Monthly Archives: September 2011

The */***** Controversy

One star or five stars? Do you bother to rate the books you read on Amazon? There’s a new row brewing, and it’s over the way in which these ratings may be manipulated. Out of 69 ratings on the US site of Amazon for the recent novel, ‘The Priest’s Graveyard’ it has apparently received 51 […]

Re:View – ‘Tinker, Tailor, Soldier, Spy’

George Smiley (Gary Oldman) hardly moves. He listens and observes. For the first 20 minutes of this new version of John Le Carre’s best-known spy novel he doesn’t even speak. Like Alec Guinness before him, he vanishes into the very busy seventies’ wallpaper as he tries to ferret out the mole at the top of […]

Are Bookshops The New Antique Shops?

Yesterday I was walking along Jermyn Street, marvelling about its ability to remain in the past – there are still barbers and shirt shops dating from the 1750s, and they’re surprisingly good value, often offering two or three shirts for the price of one – and I passed Waterstone’s. There was thick dust on its […]

The London Author Hardly Anyone Knows

He is one of the greatest London authors you’ve never heard of. He wrote possibly the best Second World War novel of them all, and his masterpiece of London life is virtually unknown – reading ‘King Dido’ I finally understood the missing links in the London before me. So what happened to Alexander Baron? This […]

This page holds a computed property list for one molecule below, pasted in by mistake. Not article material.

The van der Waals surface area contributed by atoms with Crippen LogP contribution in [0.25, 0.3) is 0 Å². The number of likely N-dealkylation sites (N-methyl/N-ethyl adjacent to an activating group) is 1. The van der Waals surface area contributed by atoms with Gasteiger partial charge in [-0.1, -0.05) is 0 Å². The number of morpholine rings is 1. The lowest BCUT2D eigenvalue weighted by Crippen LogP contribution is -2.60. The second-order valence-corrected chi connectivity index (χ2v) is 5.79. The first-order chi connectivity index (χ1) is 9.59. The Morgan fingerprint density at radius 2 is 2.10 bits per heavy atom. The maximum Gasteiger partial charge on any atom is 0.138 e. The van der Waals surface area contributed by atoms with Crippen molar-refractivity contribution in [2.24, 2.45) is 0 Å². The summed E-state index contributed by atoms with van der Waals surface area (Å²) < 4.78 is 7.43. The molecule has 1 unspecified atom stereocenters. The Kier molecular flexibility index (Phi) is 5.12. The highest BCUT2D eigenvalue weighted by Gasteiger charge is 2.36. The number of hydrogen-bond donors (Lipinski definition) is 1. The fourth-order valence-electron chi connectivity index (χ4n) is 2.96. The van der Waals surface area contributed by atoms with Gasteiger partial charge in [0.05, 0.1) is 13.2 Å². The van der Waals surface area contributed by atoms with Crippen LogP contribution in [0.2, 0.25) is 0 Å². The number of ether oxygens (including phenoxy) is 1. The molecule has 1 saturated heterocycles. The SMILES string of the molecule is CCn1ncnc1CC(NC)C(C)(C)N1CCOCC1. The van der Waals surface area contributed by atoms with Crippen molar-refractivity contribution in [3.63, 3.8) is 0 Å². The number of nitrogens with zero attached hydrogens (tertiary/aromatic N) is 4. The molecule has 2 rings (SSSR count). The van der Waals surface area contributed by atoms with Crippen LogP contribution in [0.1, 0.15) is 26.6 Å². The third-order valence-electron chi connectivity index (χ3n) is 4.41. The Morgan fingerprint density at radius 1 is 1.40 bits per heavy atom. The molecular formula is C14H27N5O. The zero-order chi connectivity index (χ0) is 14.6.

Re:View – ‘Decade’

Ten years after 9/11, the National Theatre and Headlong examine a decade filled with grief, prejudice, rhetoric and hope from the perspective of twenty writers, some new, some up-and-coming, some US, some British. The result of this workshop is a powerful piece of site-specific theatre that reminds us why there is no other theatre in […]

Why Museums Wear You Out

Why is walking round a museum more exhausting than going for a walk? Apparently it’s because walking around a museum tends not to involve much actual walking, but a lot of standing and pondering. Standing (especially at pondering angles) puts uneven stress on muscles, tendons and joints. When walking at an even/regular pace, we constantly […]

Re:View – ‘Attack The Block’

Joe Cornish’s ‘Attack The Block’ received rave reviews from the critics, and in many ways rightly so, but – well, there’s a big BUT. The story of a South London street gang who take on an alien invasion is slick and compact. After a female alien smash-lands on a council estate, the kids spend the […]

When Will London Be Full Up?

London is about to open the biggest art and design facility in the world. In two weeks’ time, 4,500 students will pour into the new St Martin’s College of Art & Design. Every day they’ll be filling a renovated warehouse on my doorstep. The site is the spot where ‘Bryant & May on the Loose’ […]

Where In London?

Let’s have a bit of a quiz to warm you up for the coming COMPO, when I’ll be giving away copies of my new novel ‘Bryant & May and the Memory of Blood’. In which quiet central London backstreet will you find this surprisingly ornate church? and where are these eagles? (They’ve recently been revealed […]

No More Usual Suspects

With autumn comes news that we’ll shortly have a new slew of literary adaptations in our cinemas – good, it’s about time more books were adapted into films. What will we get, China Mieville’s ‘The City And The City’, JG Ballard’s ‘The Drowned World’ or perhaps something a bit more obscure – Alexander Baron’s ‘King […]